I try really hard to be fair as a person and as a reviewer, so after our "After Earth" discussion, where we ended up veering into a Shyamalan showcase of sorts and specifically "Signs" and there were some comments offered like this:
It's been ten years since I saw it in the theater, and at this point I only remembered my feelings about the movie, even while many of the movie's details now escaped me.
@The Ü™, I actually took notes during the movie and wrote down BOTH of the points you mention here. I'll agree that for me they were "minor issues," although give me a few paragraphs here to bitch about what annoys me in regards to them, just to get it out of my system...
For the latter point, it's really hard to believe they don't have ways to open doors or know how to break them down... considering they actually try to do so, and they're larger than human. These guys can flatten crops, build hyperdrive spaceships, and have developed cloaking devices, but they can't bust down a door or open a door and then push on boards that should have pulled right out of the wall. Let's just agree to call this point what it is: A contrivance of the screenwriter, so that the protagonists can secure the house and drive events to the endgame (the cellar scene + the scene in the living). He changed the rules to accommodate his story. Okay, fine.
The water thing is a bit more troublesome, and you don't even need to be a real scientist to understand why. Not only is the planet 75% water or more, but water (water vapor, snow, rain, etc.) is pervasive in the very air. In addition, the human bodies that the aliens are seemingly culling are made of water (according to quick web searches, anywhere from 53-60% or so). Even our blood is water with stuff in it, and we are likely to die in a week without water. We can't even touch white phosphorus with our hands without getting burned (it reacts explosively with water and must be stored in oil), because of the water content even in our skin. Not only is it hard to imagine what an alien race would need from the body of humans and other organics that are essentially poison/death to them (let alone coming to earth without being suited up, in an atmosphere full of water vapor -- it's certainly not "dry" there, the corn is able to grow just fine!), but the aliens are designed to be humanoid, look like they have blood, and would seem to operate according to the rules of water-based life; yet apparently water only burns and kills them. What? Wow. This whole plot device is just non-sensible. (To contrast this with another movie, "The Wizard of Oz" gets away with a melting witch that "looks human" because (1) we don't know that she's actually human, she's likely to be unique, and (2) it's a magical world, so we accept the rules can be very different, but this is set in the real world and the real universe, just with the potential for extraterrestrial life. Shyamalan really cheats here IMO.)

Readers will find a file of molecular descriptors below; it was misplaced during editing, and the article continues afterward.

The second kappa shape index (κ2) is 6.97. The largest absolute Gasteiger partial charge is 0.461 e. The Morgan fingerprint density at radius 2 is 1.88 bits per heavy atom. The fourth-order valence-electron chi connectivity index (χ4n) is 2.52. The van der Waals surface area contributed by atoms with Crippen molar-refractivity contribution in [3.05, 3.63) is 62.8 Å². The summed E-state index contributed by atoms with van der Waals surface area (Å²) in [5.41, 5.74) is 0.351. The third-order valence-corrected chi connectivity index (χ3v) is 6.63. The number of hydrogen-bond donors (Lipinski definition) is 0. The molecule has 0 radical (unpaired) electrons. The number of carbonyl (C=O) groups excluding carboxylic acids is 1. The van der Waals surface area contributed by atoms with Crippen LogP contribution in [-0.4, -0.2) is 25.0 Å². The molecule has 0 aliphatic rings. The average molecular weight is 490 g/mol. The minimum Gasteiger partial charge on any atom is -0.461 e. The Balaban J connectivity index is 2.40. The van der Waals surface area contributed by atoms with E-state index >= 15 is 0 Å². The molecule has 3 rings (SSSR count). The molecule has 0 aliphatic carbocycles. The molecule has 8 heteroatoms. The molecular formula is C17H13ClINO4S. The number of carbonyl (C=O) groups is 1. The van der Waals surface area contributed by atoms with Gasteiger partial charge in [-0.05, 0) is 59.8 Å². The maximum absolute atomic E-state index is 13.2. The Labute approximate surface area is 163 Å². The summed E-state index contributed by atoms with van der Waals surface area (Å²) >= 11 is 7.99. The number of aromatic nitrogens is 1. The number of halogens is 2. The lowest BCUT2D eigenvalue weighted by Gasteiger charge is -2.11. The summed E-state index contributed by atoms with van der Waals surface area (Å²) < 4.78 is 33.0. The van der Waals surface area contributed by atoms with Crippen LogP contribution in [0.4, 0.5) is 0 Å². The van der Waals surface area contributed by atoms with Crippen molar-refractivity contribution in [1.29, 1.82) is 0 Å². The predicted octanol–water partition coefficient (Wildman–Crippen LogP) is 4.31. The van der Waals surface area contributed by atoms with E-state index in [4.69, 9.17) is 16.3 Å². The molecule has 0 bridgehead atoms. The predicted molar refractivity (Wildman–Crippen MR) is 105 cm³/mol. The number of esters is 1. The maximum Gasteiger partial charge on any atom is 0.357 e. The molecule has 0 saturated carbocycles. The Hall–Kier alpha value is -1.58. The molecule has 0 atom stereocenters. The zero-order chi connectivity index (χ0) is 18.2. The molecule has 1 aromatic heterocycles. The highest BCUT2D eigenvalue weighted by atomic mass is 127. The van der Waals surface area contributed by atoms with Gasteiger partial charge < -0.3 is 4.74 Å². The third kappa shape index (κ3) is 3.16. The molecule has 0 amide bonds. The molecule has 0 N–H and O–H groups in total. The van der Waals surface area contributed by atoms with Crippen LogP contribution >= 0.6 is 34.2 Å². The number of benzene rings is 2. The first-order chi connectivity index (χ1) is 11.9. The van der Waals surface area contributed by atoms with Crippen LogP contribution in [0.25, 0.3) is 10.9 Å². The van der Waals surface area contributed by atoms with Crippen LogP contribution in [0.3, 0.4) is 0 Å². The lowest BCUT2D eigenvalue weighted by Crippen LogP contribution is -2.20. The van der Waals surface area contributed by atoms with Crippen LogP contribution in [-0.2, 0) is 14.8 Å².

A third minor gripe is where Shyamalan gives himself a crucial role in a film populated by professional actors; Gibson is at the top of his game in an against-type understated role, Phoenix inhabits Merle perfectly, the kids are certainly adequate, and Cherry Jones just pulls off this amazing rural cop role -- she's very believable and sympathetic (and I was also impressed by her in the now-off-the-air "Awake," 2011 or so, as one of the two psychologists treating the main character). Why didn't MNS get a real actor to play this part? It seems like hubris. He's a huge distraction, and the scene loses much of the power it might have had with a better actor involved.
Okay, I'm done, Let's get on to positives.